Coronavirus vaccine volunteer reveals some of the expected side effects
One of the first people in the United Kingdom to volunteer for the COVID-19 vaccination program talked about the symptoms he was expecting as the trial session began on April 23.
“The trials start today but my first vaccination is next Wednesday. They think it will be something along the lines of having the flu. You might just get very mild side effects, but at worst maybe a fever for a couple of days and some aches and pains.
‘It shouldn’t be too disruptive to my life,” Simon Courtie said.
Simon shared that he was just one of the hundreds of people taking part in the program to test whether the University of Oxford’s trial was safe.
If everything goes to plan the vaccine could be used to cure those infected with the coronavirus.
Around 500 people were screened at the Jenner Institute in Oxford and Simon referred to himself as ‘just a very small part of this thing’.
‘We are the safety part of this process and then after my trial there will be an efficacy trial out in the community to see if it works and that will involve thousands of people.
‘I go on Wednesday to the Jenner Institute and then I’ve got a second vaccination a month after that and then one or two more depending on which group I’m in, because there are different groups in the trial,” he added.
The vaccine called ChAOx1 nCoV-19 will be tested on 510 people out of 1112, who are all aged between 18 and 55.
Two separate vaccines will operate by recreating the ‘spike’ proteins that can be found on the outside of the coronaviruses.
Both trials will try to mimic this process inside the human body. The difference between them is how they get to achieve the desired effect.
Imperial College London will attempt to provide genetic material from the COVID-19 which programs cells in the body of the patient in order to recreate the spike proteins. It will transfer the genetic material inside liquid drops injected in the bloodstream.
The Oxford team, however, will genetically create a virus similar to COVID-19 to include the same spike proteins but will be powerless when it comes to infecting people.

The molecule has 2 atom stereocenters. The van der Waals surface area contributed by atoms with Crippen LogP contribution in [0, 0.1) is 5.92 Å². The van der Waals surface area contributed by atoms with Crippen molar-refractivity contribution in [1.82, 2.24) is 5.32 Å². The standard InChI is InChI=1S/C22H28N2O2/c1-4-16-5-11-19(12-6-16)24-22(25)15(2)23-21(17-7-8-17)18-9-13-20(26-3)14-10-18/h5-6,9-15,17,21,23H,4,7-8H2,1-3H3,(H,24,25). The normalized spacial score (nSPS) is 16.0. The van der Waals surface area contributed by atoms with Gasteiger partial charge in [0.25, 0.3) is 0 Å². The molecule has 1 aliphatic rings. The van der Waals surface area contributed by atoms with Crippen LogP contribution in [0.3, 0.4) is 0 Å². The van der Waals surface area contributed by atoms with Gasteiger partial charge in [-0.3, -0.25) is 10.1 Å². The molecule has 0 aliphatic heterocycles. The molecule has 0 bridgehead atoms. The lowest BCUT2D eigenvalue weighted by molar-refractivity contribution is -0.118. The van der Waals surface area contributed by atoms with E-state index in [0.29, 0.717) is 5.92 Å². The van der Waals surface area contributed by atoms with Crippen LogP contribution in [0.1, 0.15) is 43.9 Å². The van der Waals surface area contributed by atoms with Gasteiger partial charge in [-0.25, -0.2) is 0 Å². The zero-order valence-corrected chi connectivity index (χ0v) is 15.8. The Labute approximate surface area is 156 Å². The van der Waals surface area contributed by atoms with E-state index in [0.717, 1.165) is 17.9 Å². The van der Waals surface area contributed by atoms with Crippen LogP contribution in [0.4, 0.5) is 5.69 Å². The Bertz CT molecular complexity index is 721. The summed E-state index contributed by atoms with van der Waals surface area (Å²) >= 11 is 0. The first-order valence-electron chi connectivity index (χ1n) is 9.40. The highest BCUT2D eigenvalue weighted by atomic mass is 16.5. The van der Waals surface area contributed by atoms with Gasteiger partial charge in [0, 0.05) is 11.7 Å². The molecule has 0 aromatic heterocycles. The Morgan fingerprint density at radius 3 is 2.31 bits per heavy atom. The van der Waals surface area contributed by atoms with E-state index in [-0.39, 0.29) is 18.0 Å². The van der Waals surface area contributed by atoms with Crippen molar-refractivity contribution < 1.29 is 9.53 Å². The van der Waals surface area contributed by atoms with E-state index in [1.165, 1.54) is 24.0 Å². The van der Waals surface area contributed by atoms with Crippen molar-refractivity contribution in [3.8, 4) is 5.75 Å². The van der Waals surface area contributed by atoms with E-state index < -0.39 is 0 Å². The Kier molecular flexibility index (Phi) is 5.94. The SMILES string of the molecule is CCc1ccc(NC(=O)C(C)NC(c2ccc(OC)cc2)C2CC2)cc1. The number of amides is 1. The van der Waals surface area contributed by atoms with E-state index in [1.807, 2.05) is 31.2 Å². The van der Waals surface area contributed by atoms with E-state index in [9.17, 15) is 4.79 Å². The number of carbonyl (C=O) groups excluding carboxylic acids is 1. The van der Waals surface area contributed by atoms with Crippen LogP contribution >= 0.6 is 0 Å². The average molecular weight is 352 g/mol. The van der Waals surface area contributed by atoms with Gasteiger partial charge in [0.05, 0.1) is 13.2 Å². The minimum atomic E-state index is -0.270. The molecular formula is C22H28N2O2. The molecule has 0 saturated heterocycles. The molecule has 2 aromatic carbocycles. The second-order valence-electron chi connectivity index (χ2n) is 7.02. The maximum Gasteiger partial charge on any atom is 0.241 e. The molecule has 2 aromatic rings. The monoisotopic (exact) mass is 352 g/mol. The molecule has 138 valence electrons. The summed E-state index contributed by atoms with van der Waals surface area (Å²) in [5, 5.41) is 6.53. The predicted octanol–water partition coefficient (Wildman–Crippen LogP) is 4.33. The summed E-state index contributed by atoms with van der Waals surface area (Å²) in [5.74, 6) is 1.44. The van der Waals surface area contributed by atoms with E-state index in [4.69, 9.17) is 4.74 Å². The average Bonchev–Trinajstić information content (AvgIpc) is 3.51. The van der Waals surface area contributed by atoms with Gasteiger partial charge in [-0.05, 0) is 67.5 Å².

The one made weaker by genetic tinkering is a kind of virus called an adenovirus, the same type that causes regular colds, that has been extracted from chimpanzees.
Oxford’s program hopes to produce the first UK vaccine to be made available worldwide and provide the key to the nightmare we are all currently facing.
Scientists working on the Imperial College London program will soon begin their own recruitment process for trials starting in June.
£22.5million were yesterday donated by Health Secretary Matt Hancock to a lab at Imperial College London for its vaccine program.
It plans on starting human trials in about a month’s time.
Speaking at Monday’s COVID-19 briefing at Downing Street, Mr. Hancock said:
“In the long run the best way to defeat coronavirus is through a vaccine.
After all, this is a new disease. This is uncertain science, but I am certain that we will throw everything we’ve got at developing a vaccine.
The UK is at the forefront of a global effort. We’ve put more money than any other country into the global search for a vaccine and, for all the efforts around the world, two of the leading vaccine developments are taking place here at home at Oxford and Imperial [College London].
Both of these promising projects are making rapid progress and I’ve told the scientists leading them that we’ll do everything in our power to support.”
In total, The Health Secretary pledged £44.5million to both the Oxford and London projects in order to help scientists in their efforts to create a viable solution.
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Source: Daily Mail